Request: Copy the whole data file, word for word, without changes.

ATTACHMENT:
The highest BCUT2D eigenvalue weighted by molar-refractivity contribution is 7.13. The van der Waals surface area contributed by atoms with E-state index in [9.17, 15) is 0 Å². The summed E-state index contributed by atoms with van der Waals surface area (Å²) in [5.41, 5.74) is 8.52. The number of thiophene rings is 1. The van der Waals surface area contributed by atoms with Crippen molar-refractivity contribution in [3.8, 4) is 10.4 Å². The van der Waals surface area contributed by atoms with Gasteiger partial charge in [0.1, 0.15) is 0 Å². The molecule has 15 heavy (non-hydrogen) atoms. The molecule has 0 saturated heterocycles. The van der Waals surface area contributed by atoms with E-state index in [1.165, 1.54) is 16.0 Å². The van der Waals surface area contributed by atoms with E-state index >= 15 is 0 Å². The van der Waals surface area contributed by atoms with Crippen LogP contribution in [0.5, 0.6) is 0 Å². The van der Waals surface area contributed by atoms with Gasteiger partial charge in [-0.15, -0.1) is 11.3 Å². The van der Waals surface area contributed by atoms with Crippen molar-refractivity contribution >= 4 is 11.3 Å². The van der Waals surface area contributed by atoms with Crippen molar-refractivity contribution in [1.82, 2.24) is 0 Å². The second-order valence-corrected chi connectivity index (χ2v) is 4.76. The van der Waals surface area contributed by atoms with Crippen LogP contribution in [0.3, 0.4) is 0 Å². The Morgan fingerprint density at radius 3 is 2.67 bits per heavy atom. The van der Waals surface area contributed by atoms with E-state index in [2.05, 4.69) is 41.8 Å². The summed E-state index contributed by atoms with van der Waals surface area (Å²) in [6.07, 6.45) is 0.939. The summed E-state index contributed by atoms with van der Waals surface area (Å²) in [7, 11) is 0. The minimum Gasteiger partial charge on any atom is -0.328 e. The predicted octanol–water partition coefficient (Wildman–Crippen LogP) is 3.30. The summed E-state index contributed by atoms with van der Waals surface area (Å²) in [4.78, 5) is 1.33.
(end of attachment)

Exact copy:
The highest BCUT2D eigenvalue weighted by molar-refractivity contribution is 7.13. The van der Waals surface area contributed by atoms with E-state index in [9.17, 15) is 0 Å². The summed E-state index contributed by atoms with van der Waals surface area (Å²) in [5.41, 5.74) is 8.52. The number of thiophene rings is 1. The van der Waals surface area contributed by atoms with Crippen molar-refractivity contribution in [3.8, 4) is 10.4 Å². The van der Waals surface area contributed by atoms with Gasteiger partial charge in [0.1, 0.15) is 0 Å². The molecule has 15 heavy (non-hydrogen) atoms. The molecule has 0 saturated heterocycles. The van der Waals surface area contributed by atoms with E-state index in [1.165, 1.54) is 16.0 Å². The van der Waals surface area contributed by atoms with E-state index >= 15 is 0 Å². The van der Waals surface area contributed by atoms with Crippen LogP contribution in [0.5, 0.6) is 0 Å². The van der Waals surface area contributed by atoms with Gasteiger partial charge in [-0.15, -0.1) is 11.3 Å². The van der Waals surface area contributed by atoms with Crippen molar-refractivity contribution >= 4 is 11.3 Å². The van der Waals surface area contributed by atoms with Crippen molar-refractivity contribution in [1.82, 2.24) is 0 Å². The second-order valence-corrected chi connectivity index (χ2v) is 4.76. The van der Waals surface area contributed by atoms with Crippen LogP contribution in [0.3, 0.4) is 0 Å². The Morgan fingerprint density at radius 3 is 2.67 bits per heavy atom. The van der Waals surface area contributed by atoms with E-state index in [2.05, 4.69) is 41.8 Å². The summed E-state index contributed by atoms with van der Waals surface area (Å²) in [6.07, 6.45) is 0.939. The summed E-state index contributed by atoms with van der Waals surface area (Å²) in [7, 11) is 0. The minimum Gasteiger partial charge on any atom is -0.328 e. The predicted octanol–water partition coefficient (Wildman–Crippen LogP) is 3.30. The summed E-state index contributed by atoms with van der Waals surface area (Å²) in [4.78, 5) is 1.33.